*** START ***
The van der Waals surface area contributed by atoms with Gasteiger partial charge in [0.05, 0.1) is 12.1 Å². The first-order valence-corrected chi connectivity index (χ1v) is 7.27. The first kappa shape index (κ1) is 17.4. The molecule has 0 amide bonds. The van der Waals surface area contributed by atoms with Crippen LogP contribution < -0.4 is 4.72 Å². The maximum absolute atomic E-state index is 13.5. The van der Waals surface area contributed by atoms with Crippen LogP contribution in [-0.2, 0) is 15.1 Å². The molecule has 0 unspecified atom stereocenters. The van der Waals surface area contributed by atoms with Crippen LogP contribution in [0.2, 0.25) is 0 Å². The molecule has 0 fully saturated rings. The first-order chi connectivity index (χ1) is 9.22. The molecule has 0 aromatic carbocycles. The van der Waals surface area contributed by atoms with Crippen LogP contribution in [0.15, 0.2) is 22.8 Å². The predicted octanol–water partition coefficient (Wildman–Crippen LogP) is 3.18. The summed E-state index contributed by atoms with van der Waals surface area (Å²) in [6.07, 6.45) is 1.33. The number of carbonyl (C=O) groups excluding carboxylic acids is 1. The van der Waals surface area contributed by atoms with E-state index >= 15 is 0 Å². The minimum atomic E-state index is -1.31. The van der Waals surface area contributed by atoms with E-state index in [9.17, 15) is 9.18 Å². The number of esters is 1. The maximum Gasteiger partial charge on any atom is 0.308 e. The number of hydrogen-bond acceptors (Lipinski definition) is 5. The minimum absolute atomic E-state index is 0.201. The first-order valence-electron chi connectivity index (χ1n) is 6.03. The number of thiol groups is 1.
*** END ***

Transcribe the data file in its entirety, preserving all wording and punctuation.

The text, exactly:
The van der Waals surface area contributed by atoms with Gasteiger partial charge in [0.05, 0.1) is 12.1 Å². The first-order valence-corrected chi connectivity index (χ1v) is 7.27. The first kappa shape index (κ1) is 17.4. The molecule has 0 amide bonds. The van der Waals surface area contributed by atoms with Crippen LogP contribution < -0.4 is 4.72 Å². The maximum absolute atomic E-state index is 13.5. The van der Waals surface area contributed by atoms with Crippen LogP contribution in [-0.2, 0) is 15.1 Å². The molecule has 0 unspecified atom stereocenters. The van der Waals surface area contributed by atoms with Crippen LogP contribution in [0.2, 0.25) is 0 Å². The molecule has 0 fully saturated rings. The first-order chi connectivity index (χ1) is 9.22. The molecule has 0 aromatic carbocycles. The van der Waals surface area contributed by atoms with Crippen LogP contribution in [0.15, 0.2) is 22.8 Å². The predicted octanol–water partition coefficient (Wildman–Crippen LogP) is 3.18. The summed E-state index contributed by atoms with van der Waals surface area (Å²) in [6.07, 6.45) is 1.33. The number of carbonyl (C=O) groups excluding carboxylic acids is 1. The van der Waals surface area contributed by atoms with E-state index >= 15 is 0 Å². The minimum atomic E-state index is -1.31. The van der Waals surface area contributed by atoms with E-state index in [9.17, 15) is 9.18 Å². The number of esters is 1. The maximum Gasteiger partial charge on any atom is 0.308 e. The number of hydrogen-bond acceptors (Lipinski definition) is 5. The minimum absolute atomic E-state index is 0.201. The first-order valence-electron chi connectivity index (χ1n) is 6.03. The number of thiol groups is 1.